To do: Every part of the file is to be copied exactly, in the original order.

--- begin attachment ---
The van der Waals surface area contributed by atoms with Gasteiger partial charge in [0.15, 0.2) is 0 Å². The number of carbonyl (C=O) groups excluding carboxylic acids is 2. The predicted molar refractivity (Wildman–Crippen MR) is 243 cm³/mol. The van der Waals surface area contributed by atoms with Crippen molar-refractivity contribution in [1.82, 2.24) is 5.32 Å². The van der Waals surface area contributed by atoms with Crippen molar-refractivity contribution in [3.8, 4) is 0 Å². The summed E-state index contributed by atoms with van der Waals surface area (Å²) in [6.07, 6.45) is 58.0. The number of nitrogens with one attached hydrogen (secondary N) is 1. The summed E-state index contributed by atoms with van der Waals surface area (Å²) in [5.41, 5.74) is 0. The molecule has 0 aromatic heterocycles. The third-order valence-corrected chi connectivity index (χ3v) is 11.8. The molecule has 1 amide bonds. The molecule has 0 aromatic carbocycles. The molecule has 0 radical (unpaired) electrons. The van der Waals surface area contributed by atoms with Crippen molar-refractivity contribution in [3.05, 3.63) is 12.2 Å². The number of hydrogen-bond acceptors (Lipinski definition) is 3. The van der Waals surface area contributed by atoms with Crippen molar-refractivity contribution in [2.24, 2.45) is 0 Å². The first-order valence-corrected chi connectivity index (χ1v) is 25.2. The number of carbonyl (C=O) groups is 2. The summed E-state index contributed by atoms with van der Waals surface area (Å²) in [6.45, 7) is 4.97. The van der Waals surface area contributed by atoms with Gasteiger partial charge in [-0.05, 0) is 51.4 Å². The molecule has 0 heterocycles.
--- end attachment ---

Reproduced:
The van der Waals surface area contributed by atoms with Gasteiger partial charge in [0.15, 0.2) is 0 Å². The number of carbonyl (C=O) groups excluding carboxylic acids is 2. The predicted molar refractivity (Wildman–Crippen MR) is 243 cm³/mol. The van der Waals surface area contributed by atoms with Crippen molar-refractivity contribution in [1.82, 2.24) is 5.32 Å². The van der Waals surface area contributed by atoms with Crippen molar-refractivity contribution in [3.8, 4) is 0 Å². The summed E-state index contributed by atoms with van der Waals surface area (Å²) in [6.07, 6.45) is 58.0. The number of nitrogens with one attached hydrogen (secondary N) is 1. The summed E-state index contributed by atoms with van der Waals surface area (Å²) in [5.41, 5.74) is 0. The molecule has 0 aromatic heterocycles. The third-order valence-corrected chi connectivity index (χ3v) is 11.8. The molecule has 1 amide bonds. The molecule has 0 aromatic carbocycles. The molecule has 0 radical (unpaired) electrons. The van der Waals surface area contributed by atoms with Crippen molar-refractivity contribution in [3.05, 3.63) is 12.2 Å². The number of hydrogen-bond acceptors (Lipinski definition) is 3. The van der Waals surface area contributed by atoms with Crippen molar-refractivity contribution in [2.24, 2.45) is 0 Å². The first-order valence-corrected chi connectivity index (χ1v) is 25.2. The number of carbonyl (C=O) groups is 2. The summed E-state index contributed by atoms with van der Waals surface area (Å²) in [6.45, 7) is 4.97. The van der Waals surface area contributed by atoms with Gasteiger partial charge in [-0.05, 0) is 51.4 Å². The molecule has 0 heterocycles.